There’s some evidence that a popular understanding of local food is, at least in some places, coalescing around a 100-mile limit. A 2008 Leopold Institute survey of consumers throughout the United States found that two-thirds considered local food to mean food grown within 100 miles. Still, a variety of other definitions also persist. Sometimes local means food grown within a county, within a state or province, or even, in the case of some small European nations, within the country. All of those are perfectly valid ways of thinking about local. But they don’t have all that much to do with environmental costs and benefits.
In any case food miles don’t tell the whole story. “Food miles are a good measure of how far food has travelled. But they’re not a very good measure of the food’s environmental impact.”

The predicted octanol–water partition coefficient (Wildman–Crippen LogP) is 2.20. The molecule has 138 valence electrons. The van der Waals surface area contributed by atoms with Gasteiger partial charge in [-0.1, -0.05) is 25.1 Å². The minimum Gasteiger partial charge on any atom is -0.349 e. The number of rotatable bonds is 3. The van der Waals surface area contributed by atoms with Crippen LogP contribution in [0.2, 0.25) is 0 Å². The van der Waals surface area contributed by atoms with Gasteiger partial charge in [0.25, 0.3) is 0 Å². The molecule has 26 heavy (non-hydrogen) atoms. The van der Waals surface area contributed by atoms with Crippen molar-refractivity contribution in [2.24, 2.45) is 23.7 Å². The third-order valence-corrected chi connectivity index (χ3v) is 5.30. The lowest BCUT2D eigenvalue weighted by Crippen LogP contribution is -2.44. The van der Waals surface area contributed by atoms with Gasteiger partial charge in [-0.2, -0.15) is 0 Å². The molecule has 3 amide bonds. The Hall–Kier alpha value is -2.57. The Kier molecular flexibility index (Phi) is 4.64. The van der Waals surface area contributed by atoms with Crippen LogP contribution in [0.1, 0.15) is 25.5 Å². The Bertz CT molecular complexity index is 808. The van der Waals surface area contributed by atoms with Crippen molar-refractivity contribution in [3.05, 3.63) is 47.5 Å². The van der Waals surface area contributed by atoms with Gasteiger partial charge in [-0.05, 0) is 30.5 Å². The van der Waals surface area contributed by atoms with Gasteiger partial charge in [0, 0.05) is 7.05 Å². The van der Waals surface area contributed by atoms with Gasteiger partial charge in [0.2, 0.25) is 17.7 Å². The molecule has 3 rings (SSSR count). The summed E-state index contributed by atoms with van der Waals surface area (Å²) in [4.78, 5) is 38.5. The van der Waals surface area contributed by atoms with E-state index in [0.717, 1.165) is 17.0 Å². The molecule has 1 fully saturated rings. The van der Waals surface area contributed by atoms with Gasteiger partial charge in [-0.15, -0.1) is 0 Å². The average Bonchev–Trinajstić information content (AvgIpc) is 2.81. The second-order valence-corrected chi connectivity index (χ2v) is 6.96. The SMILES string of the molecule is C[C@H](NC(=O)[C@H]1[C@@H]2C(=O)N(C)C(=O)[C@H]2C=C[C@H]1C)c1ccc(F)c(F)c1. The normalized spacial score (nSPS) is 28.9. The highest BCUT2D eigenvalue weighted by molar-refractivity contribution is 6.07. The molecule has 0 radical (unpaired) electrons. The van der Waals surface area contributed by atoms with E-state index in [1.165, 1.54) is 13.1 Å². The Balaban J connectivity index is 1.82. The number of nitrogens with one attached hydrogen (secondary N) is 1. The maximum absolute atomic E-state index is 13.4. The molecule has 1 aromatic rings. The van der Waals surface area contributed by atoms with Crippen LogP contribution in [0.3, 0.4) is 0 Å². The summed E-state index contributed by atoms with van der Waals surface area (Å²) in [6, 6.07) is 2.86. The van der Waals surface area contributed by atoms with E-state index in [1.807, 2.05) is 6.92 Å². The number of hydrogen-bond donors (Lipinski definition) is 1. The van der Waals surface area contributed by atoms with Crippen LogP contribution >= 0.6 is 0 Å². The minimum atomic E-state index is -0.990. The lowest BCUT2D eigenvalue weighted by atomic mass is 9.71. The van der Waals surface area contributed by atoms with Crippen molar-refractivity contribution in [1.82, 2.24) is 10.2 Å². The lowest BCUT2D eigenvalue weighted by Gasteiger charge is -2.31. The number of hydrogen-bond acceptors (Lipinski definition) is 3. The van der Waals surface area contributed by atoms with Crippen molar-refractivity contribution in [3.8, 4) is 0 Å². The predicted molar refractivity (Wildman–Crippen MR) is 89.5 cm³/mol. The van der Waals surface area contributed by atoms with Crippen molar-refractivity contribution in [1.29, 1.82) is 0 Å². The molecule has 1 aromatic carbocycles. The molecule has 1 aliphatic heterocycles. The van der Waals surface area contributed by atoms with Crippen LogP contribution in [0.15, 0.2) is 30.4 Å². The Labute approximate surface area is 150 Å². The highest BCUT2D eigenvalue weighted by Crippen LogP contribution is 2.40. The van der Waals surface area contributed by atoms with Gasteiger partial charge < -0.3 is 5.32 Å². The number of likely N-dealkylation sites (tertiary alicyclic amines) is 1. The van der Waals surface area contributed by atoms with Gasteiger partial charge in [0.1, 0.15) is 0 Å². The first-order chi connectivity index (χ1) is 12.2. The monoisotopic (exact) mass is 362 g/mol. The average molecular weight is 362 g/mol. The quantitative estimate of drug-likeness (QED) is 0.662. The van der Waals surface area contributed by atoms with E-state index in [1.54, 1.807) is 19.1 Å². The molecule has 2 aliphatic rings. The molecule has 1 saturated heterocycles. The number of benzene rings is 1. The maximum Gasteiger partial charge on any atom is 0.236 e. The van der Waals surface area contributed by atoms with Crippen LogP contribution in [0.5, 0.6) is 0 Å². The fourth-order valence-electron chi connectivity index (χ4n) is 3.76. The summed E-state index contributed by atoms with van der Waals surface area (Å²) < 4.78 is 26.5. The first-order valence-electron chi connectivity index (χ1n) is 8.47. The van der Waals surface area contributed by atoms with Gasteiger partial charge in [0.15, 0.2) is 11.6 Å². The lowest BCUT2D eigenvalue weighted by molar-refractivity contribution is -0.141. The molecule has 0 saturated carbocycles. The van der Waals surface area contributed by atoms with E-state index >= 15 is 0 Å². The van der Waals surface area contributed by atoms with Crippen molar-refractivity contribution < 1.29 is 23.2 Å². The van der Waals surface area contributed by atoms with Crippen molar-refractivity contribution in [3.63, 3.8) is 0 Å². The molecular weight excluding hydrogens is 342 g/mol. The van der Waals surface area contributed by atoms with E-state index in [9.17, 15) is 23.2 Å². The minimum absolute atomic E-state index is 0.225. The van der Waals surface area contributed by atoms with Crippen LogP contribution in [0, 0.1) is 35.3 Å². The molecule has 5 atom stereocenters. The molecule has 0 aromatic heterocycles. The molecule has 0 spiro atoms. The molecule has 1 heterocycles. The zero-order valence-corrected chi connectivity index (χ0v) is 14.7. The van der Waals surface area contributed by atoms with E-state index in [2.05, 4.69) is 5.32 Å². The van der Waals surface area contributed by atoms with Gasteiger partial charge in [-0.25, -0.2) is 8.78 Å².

That impact depends on how the food was transported, not just how far. For example, trains are 10 times more efficient at moving freight, ton for ton, than trucks are. So you could eat potatoes trucked in from 100 miles away, or potatoes shipped by rail from 1,000 miles away, and the greenhouse gas emissions associated with their transport from farm to table would be roughly the same.
The environmental impact of food also depends on how it is grown. Swedish researcher Annika Carlsson-Kanyama led a study that found it was better, from a greenhouse-gas perspective, for Swedes to buy Spanish tomatoes than Swedish tomatoes, because the Spanish tomatoes were grown in open fields while the local ones were grown in fossil-fuel-heated greenhouses.